I did stop in and noticed the old stumpjumpers were pretty heavily discounted. It seems as though everyone loves the new Stumpy geometry which is said to be different from the 2018's that are being discounted. If I could ride the stumpy on trails to test it out i might be up for one but am a bit leery of buying a bike without a proper test ride. Even discounted, these bikes are still $2.5K minimum. Its a lot unless you love it.

  23. #23
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    I picked up a 27.5 for $2140 on tax free weekend. Hell of a deal for a 150mm/150mm well equipped bike.
    The head angle is slack enough for me, not sure I'd want any more. Flip-chip on the 2019 might be nice to play with geometry, but certainly not worth the extra $860 to me.

  24. #24
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    Rode a 19' stumpy 29. Was just kinda ok. Geo felt cramped for a large. My Epic hardtail large feels way better/natural. Lots of pedal induced bob on it too and it was set up for a heavier rider. The Tallboy 29 large felt perfect right out of the box and pedals really well.

  25. #25
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    OK, i think I am pretty much sold on the Santa Cruz Tallboy. It just seems to fit well.
    Next question(s);
    If I had extra money to spend, am I better off spending it on carbon wheels and upgraded drive train components? or on upgrading from the AL frame to the entry level Carbon? Save the cash and spend it later on replacements as things start to wear out.
    29" wheels or 27.5 with plus sized tires? How do I go about deciding this?
    Some background.
    I am 175#, 6' 2", 56 years old and would be buying the bike in an XL. Most of my riding will be in the Needham Town Forest, Caryl Park, Noanet Woodlands, Hale Reservation and other sanctioned and unsanctioned trails. In addition to Mountain Biking, I run, road bike and train for my other hobby kiteboarding.
    I tend to not be particularly hard on my gear. My current bike is a 2008 Santa Cruz Blur LT. I have done standard bearing and shock maintenance, replaced the tires, the chain twice, the rear derailleur, derailleur hanger ( my second chain came apart like a zipper). It is still in fine shape but the new rides with the bigger wheels are just so nice on the terrain I typically ride.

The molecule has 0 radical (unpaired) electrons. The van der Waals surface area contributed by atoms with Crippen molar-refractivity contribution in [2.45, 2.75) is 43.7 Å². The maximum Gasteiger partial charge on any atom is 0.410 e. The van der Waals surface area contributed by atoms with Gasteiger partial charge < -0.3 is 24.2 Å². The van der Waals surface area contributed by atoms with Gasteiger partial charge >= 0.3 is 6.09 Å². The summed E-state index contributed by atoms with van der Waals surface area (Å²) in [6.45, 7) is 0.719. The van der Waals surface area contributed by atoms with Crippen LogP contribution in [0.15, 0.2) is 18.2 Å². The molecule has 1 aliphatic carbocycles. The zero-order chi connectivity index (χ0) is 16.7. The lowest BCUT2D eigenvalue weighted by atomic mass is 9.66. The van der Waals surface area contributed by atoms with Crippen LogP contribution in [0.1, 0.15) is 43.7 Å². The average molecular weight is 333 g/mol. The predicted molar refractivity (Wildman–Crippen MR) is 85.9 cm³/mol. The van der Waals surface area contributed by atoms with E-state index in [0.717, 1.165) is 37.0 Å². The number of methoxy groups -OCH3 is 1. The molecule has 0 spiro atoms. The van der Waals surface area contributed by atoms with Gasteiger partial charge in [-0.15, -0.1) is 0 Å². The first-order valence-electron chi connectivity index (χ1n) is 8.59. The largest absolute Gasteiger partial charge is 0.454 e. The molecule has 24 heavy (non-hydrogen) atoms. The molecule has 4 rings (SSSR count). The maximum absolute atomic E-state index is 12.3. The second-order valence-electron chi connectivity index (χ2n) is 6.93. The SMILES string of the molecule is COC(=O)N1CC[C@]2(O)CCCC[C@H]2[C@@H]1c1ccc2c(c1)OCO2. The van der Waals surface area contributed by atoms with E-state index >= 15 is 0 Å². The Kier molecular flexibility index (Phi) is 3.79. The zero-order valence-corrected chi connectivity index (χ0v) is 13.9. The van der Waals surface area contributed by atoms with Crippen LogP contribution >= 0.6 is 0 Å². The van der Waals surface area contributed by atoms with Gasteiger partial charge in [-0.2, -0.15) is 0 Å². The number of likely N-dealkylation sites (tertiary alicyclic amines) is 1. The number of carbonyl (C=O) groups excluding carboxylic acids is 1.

26. #26
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    Rode a Tallboy CC 27.5+ for two races - Landmine Classic (25 mile) and Freetown 50 (35 mile) here are my thoughts (from a racing perspective) since its given back to the LBS.

    - Love the 27.5+ tires for New England riding. It crushed the boney stuff at Wompatuck and floated over the loose at Freetown. But for XC racing, would still go to 29 wheels. The 2.8s are pretty slow on fireroad/gravel and lost tons of time. If I wast racing would run those 27.5+ all day long. The ARC40 wheels took a beating and were perfect.

    - The 110mm rear was very stiff for climbs, excellent pedaling bike. Tons of PRs on all the climbs. But downside was anything high speed chunk/chatter the bike felt it was out of its league. Had to be very choice on lines. Pedal strikes were insane on this bike too, even with the shock with extra pressure.

    - Front of the bike was awesome. You can definitely feel the difference with the plus size tires just eating up the corners. 130mm of travel was fine for this setup. Carbon big improvement over aluminum frame on the damping and stiffness. My body wasnt beat up after either race.

    -Sold on Eagle (even though I never went 50T). Amazing drivetrain, so mechanical and crisp. Next bike will have X01 Eagle groupset.

    Overall I did podium both races on that Tallboy its pretty close in being perfect. Having just a bit more rear travel would give some confidence on descents. At the end of the day, my (broken) Niner Rip 9 with 140/125 travel is my choice.


  27. #27
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    Quote Originally Posted by oldcolonial View Post
    OK, i think I am pretty much sold on the Santa Cruz Tallboy. It just seems to fit well.
    Next question(s);
    If I had extra money to spend, am I better off spending it on carbon wheels and upgraded drive train components? or on upgrading from the AL frame to the entry level Carbon? Save the cash and spend it later on replacements as things start to wear out.